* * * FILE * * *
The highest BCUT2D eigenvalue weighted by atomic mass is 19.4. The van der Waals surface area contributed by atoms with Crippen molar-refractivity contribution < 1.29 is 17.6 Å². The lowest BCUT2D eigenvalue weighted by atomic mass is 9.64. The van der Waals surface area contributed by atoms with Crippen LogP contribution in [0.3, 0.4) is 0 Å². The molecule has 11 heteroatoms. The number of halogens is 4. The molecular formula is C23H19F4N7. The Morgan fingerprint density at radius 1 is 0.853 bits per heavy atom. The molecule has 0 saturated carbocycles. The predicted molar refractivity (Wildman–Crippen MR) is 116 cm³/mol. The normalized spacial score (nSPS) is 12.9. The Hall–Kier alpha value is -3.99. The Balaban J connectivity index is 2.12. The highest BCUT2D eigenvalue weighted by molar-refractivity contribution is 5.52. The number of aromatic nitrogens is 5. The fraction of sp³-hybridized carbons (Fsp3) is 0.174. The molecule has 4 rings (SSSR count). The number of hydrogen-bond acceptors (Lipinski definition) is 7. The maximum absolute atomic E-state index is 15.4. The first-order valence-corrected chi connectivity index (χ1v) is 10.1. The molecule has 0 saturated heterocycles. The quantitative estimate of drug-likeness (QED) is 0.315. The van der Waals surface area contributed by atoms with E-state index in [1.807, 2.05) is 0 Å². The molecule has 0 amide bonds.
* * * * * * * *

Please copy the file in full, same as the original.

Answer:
The highest BCUT2D eigenvalue weighted by atomic mass is 19.4. The van der Waals surface area contributed by atoms with Crippen molar-refractivity contribution < 1.29 is 17.6 Å². The lowest BCUT2D eigenvalue weighted by atomic mass is 9.64. The van der Waals surface area contributed by atoms with Crippen LogP contribution in [0.3, 0.4) is 0 Å². The molecule has 11 heteroatoms. The number of halogens is 4. The molecular formula is C23H19F4N7. The Morgan fingerprint density at radius 1 is 0.853 bits per heavy atom. The molecule has 0 saturated carbocycles. The predicted molar refractivity (Wildman–Crippen MR) is 116 cm³/mol. The normalized spacial score (nSPS) is 12.9. The Hall–Kier alpha value is -3.99. The Balaban J connectivity index is 2.12. The highest BCUT2D eigenvalue weighted by molar-refractivity contribution is 5.52. The number of aromatic nitrogens is 5. The fraction of sp³-hybridized carbons (Fsp3) is 0.174. The molecule has 4 rings (SSSR count). The number of hydrogen-bond acceptors (Lipinski definition) is 7. The maximum absolute atomic E-state index is 15.4. The first-order valence-corrected chi connectivity index (χ1v) is 10.1. The molecule has 0 saturated heterocycles. The quantitative estimate of drug-likeness (QED) is 0.315. The van der Waals surface area contributed by atoms with E-state index in [1.807, 2.05) is 0 Å². The molecule has 0 amide bonds.